Coronavirus Environmental Enforcement & Compliance Update
US EPA published its temporary policy on enforcement discretion during the coronavirus pandemic on March 26. This update to our previous post on developments related to that policy summarizes additional developments through April 17. It includes information on litigation and information requests by environmental groups; additional enforcement guidance from US EPA; and public statements by US EPA officials relating to the temporary enforcement policy.
Interim Guidance on Site Field Work
US EPA’s temporary policy excluded CERCLA cleanups and RCRA Corrective Actions, and noted that a separate document would address the effect of the pandemic on those actions and other hazardous material response actions. On April 10, US EPA issued that document: a new Interim Guidance on Site Field Work Decisions during the pandemic. This guidance document applies to field activities under several EPA programs, including CERCLA/Superfund, RCRA corrective actions, cleanups of polychlorinated biphenyls (PCBs) under EPA’s Toxic Substances Control Act (TSCA) authority, the Underground Storage Tank (UST) program, and the Oil Pollution Act. It applies to cleanup and emergency response sites where EPA is the lead agency or has direct oversight responsibility for the response action, although it applies whether the work is conducted by EPA or by states, tribes, other federal agencies, or potentially responsible parties (PRPs).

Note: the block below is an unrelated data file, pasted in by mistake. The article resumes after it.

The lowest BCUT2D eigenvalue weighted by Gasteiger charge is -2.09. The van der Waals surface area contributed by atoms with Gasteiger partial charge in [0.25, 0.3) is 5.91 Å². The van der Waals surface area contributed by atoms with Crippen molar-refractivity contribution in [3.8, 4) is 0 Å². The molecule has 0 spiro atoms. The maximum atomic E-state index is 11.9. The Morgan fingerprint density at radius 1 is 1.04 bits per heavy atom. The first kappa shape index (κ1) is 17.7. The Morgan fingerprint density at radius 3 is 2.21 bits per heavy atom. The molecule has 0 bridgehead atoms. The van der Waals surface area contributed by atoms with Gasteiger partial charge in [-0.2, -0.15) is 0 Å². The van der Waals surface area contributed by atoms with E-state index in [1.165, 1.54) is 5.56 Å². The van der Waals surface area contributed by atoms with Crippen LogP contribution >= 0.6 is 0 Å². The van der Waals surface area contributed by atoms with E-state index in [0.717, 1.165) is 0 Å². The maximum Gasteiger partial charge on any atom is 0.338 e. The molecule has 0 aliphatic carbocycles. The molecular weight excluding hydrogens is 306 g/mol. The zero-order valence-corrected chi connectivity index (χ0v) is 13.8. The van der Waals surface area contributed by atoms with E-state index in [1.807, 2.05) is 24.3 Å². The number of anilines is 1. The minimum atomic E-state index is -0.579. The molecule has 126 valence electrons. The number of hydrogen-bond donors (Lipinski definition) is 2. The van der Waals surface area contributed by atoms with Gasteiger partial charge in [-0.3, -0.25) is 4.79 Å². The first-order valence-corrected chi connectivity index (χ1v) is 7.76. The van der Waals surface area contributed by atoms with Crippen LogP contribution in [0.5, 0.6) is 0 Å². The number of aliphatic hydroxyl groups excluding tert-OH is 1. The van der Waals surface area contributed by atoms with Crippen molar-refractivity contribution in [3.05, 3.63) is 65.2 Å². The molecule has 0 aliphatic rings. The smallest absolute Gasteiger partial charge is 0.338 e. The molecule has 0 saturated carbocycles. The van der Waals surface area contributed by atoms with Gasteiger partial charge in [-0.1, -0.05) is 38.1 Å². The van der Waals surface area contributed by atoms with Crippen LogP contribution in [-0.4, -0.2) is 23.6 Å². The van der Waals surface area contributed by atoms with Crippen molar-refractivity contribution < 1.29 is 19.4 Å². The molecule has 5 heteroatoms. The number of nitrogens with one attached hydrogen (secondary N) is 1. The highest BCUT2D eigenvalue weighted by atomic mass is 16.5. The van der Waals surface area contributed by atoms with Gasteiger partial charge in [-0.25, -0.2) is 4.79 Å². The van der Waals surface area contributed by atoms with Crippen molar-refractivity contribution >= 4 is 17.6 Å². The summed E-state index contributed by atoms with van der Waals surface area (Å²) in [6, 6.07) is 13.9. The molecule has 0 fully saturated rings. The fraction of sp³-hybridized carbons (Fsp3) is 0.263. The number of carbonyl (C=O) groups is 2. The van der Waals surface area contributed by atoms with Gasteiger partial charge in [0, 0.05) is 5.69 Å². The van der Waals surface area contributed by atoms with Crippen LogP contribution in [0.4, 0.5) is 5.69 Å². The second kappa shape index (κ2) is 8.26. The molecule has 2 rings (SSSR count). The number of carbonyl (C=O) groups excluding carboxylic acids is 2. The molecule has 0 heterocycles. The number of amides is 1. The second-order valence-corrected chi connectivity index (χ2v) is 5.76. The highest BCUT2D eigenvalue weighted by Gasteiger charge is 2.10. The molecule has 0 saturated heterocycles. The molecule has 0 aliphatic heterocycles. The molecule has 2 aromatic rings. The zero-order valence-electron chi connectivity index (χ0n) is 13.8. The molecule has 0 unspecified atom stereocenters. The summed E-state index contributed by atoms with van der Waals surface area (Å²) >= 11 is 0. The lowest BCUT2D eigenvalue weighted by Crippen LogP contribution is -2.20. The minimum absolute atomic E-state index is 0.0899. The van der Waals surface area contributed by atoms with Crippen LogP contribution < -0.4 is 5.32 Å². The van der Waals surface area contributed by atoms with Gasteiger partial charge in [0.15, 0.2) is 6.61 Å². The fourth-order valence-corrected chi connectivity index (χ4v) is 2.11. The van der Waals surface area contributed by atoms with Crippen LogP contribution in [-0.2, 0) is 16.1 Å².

Decisions about compliance relief applicable to site field work – that is, whether to extend performance deadlines, or allow for delays in performance of field work – will continue to be made on a case-by-case basis, and the Interim Guidance merely provides guidance on how EPA regional staff should make those decisions. For example, the Interim Guidance directs EPA staff to consider whether state or local stay-at-home orders will affect site work in determining whether to continue site operations or secure a site until the public health threat is resolved. It also provides a list of factors to consider in making decisions on whether response actions will continue, be reduced, or be paused. These factors include some relating to social distancing and public health requirements, such as whether site workers have tested positive for or exhibited symptoms of COVID-19, whether the site involves work where social distancing is impossible, and whether the site work may require interaction with high risk groups or individuals under quarantine (such as work inside residences). The Interim Guidance also includes factors specific to the nature of the environmental threat and response action, such as whether the action is necessary to prevent endangerment of human health or the environment, or would include response actions that will reduce health risk in the near-term. The Interim Guidance specifically suggests that staff should consider delaying, suspending, or rescheduling work that will not provide near-term risk reduction, such as routine sampling activities for five-year reviews of existing remedial actions. It also suggests that work to protect drinking water quality should continue.